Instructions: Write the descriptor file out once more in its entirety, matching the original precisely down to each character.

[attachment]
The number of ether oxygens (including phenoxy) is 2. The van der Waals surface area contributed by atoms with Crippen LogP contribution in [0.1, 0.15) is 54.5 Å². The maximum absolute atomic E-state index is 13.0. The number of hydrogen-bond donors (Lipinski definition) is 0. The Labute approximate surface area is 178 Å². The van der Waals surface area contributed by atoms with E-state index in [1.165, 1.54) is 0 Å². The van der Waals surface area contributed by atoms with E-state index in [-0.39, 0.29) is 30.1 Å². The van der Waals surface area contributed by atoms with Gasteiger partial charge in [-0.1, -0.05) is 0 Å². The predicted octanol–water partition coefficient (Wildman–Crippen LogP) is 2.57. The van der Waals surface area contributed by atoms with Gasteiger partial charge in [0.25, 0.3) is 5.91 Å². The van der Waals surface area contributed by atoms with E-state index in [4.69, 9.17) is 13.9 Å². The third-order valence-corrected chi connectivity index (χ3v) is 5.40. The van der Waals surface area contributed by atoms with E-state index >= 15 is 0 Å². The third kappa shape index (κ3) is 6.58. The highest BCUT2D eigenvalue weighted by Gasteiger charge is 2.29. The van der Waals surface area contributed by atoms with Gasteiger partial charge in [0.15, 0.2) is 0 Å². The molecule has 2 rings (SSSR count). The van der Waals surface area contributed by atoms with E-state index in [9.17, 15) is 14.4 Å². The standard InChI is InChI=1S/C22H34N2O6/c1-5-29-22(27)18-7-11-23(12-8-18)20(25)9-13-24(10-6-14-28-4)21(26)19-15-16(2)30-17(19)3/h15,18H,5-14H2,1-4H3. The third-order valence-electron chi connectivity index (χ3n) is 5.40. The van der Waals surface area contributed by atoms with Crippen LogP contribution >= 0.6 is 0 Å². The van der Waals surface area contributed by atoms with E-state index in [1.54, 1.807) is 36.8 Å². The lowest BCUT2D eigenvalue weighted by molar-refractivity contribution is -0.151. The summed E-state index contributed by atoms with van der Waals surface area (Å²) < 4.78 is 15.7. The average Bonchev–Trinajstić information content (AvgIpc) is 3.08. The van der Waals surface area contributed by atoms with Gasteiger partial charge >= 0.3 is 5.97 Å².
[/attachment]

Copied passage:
The number of ether oxygens (including phenoxy) is 2. The van der Waals surface area contributed by atoms with Crippen LogP contribution in [0.1, 0.15) is 54.5 Å². The maximum absolute atomic E-state index is 13.0. The number of hydrogen-bond donors (Lipinski definition) is 0. The Labute approximate surface area is 178 Å². The van der Waals surface area contributed by atoms with E-state index in [1.165, 1.54) is 0 Å². The van der Waals surface area contributed by atoms with E-state index in [-0.39, 0.29) is 30.1 Å². The van der Waals surface area contributed by atoms with Gasteiger partial charge in [-0.1, -0.05) is 0 Å². The predicted octanol–water partition coefficient (Wildman–Crippen LogP) is 2.57. The van der Waals surface area contributed by atoms with Gasteiger partial charge in [0.25, 0.3) is 5.91 Å². The van der Waals surface area contributed by atoms with E-state index in [4.69, 9.17) is 13.9 Å². The third-order valence-corrected chi connectivity index (χ3v) is 5.40. The van der Waals surface area contributed by atoms with E-state index >= 15 is 0 Å². The third kappa shape index (κ3) is 6.58. The highest BCUT2D eigenvalue weighted by Gasteiger charge is 2.29. The van der Waals surface area contributed by atoms with Gasteiger partial charge in [0.15, 0.2) is 0 Å². The molecule has 2 rings (SSSR count). The van der Waals surface area contributed by atoms with E-state index in [9.17, 15) is 14.4 Å². The standard InChI is InChI=1S/C22H34N2O6/c1-5-29-22(27)18-7-11-23(12-8-18)20(25)9-13-24(10-6-14-28-4)21(26)19-15-16(2)30-17(19)3/h15,18H,5-14H2,1-4H3. The third-order valence-electron chi connectivity index (χ3n) is 5.40. The van der Waals surface area contributed by atoms with Crippen LogP contribution >= 0.6 is 0 Å². The van der Waals surface area contributed by atoms with E-state index in [1.54, 1.807) is 36.8 Å². The lowest BCUT2D eigenvalue weighted by molar-refractivity contribution is -0.151. The summed E-state index contributed by atoms with van der Waals surface area (Å²) < 4.78 is 15.7. The average Bonchev–Trinajstić information content (AvgIpc) is 3.08. The van der Waals surface area contributed by atoms with Gasteiger partial charge >= 0.3 is 5.97 Å².